Moctezuma vs. Crimson
The light green color of Gavin’s face and Jakko’s sweaty visage made it clear these two gentlemen were still suffering the consequences of the previous day’s food poisoning, which caused the Friends and Family show of the 22nd to be prematurely finished after one set, but this night struggled manfully to get through a full 3-hour show. The Mexican crowd was typically enthusiastic and Mel, who was in evidently high spirits throughout, playfully teased the audience into singing “Tequila” with his first solo of the night.
Red and Epitaph served up a sobering one-two punch of stone cold classics, and then the band plunged headfirst into the dark metallic landscapes of Larks’ IV. One of the guitarists fumbled a section almost to the point of dislodging it, but when it all came together, it was an impressive spectacle. The very last crashing chord of the piece segued seamlessly into the opening keyboards of Cirkus- a neat trick.
Elektrik returned- with a vengeance. Pat mentioned before the show that, after the disastrously sloppy performance of the night before, the band ran through the piece several times during soundcheck. They redeemed themselves tonight with a sharp, focused reading of the piece.
Having got through this sore spot, everything clicked and the band ended their first set with fiery, powerful performances of Frame by Frame (with a new opening verse so hypnotizing I can no longer listen to the original version without missing it), One More Red Nightmare (I have never heard Jakko sing it better than tonight) and Indiscipline (a masterclass in percussive musicianship).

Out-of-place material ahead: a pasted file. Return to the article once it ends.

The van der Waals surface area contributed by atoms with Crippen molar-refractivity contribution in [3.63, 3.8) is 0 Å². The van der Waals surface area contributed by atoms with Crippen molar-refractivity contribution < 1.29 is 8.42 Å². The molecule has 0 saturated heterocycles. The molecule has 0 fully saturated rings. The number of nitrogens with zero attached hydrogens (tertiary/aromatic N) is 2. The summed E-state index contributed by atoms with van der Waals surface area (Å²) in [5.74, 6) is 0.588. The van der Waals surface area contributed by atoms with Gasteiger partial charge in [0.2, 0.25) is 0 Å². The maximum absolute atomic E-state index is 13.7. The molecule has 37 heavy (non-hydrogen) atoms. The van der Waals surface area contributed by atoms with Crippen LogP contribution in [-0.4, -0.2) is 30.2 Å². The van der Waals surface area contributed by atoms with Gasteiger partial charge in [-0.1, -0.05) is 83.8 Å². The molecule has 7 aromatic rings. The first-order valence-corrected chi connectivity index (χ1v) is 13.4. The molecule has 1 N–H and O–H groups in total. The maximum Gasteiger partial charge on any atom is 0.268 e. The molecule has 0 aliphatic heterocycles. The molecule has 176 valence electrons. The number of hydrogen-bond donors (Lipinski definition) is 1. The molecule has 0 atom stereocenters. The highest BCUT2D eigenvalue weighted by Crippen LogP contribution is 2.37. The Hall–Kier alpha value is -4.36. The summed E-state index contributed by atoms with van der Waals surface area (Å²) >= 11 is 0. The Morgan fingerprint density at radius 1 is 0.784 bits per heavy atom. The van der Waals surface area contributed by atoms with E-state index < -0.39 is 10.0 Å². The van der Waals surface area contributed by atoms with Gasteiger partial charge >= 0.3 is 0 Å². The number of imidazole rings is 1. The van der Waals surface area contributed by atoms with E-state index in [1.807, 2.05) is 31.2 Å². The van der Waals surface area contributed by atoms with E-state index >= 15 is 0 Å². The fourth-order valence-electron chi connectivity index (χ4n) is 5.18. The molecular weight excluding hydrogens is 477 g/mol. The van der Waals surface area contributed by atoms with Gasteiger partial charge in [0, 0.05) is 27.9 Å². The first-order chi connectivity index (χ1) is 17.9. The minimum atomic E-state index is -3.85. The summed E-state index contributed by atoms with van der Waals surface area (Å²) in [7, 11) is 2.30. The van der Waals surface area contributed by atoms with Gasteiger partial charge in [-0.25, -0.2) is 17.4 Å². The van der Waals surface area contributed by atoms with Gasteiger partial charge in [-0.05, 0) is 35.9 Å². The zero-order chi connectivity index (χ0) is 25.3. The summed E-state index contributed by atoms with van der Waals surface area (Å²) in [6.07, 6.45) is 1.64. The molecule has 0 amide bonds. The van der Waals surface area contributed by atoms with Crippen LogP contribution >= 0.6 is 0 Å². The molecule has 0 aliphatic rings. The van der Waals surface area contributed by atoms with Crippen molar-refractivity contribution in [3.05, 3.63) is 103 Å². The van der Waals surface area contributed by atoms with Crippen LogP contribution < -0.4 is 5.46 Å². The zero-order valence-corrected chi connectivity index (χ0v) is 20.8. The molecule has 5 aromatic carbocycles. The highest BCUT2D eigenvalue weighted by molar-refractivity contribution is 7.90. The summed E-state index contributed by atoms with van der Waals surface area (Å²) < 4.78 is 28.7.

The second set laughed in the face of all who claim this lineup is not making new music, starting off with over 20 minutes of music they have not yet recorded in the studio. Level 5 found Robert going out, way out on a limb on several of his guitar lines.
The cadenzas after a gorgeous Moonchild delved into darker territory than last night. After the rhapsodic beauty of Tony’s solo (a highlight of the evening), Robert laid down an agonizing, terrifying series of long guitar notes with a spacey, bitter tone reminiscent of Prince Rupert’s Lament. What a privilege it is to hear one of the best guitarists in the world laying his soul bare for us to see. Jeremy, exceptionally sensitive pianist that he is, followed Robert by playing dark, doom chords on the bass register of his instrument, slowly resolving into the luminous opening lines of an extremely beautiful Islands.
After putting on a brave face for so long, Jakko nearly fainted while singing Easy Money. I am not exaggerating; at the end of the high note he sings at the climax of the improvised section, Jakko reeled backwards unsteadily and ran his hands over his face looking pained. Tony looked at him with an alarmed expression until Jakko made his way back to the mic. Starless, gorgeous as it was, found the singer in clear pain, although he managed to come back for a final encore of ITCOCK.
A true triumph over adversity. As David Singleton intimated before the show, music can change the world.
(Intro (Walk On / Happy Birthday)
Larks' Tongues in Aspic, Part One
(Mexican National Anthem and “… more )
Suitable Grounds For The Blues
Larks' Tongues in Aspic (Part IV)
Frame by Frame
One More Red Nightmare
Radical Action III
Radical Action II
The Court of the Crimson King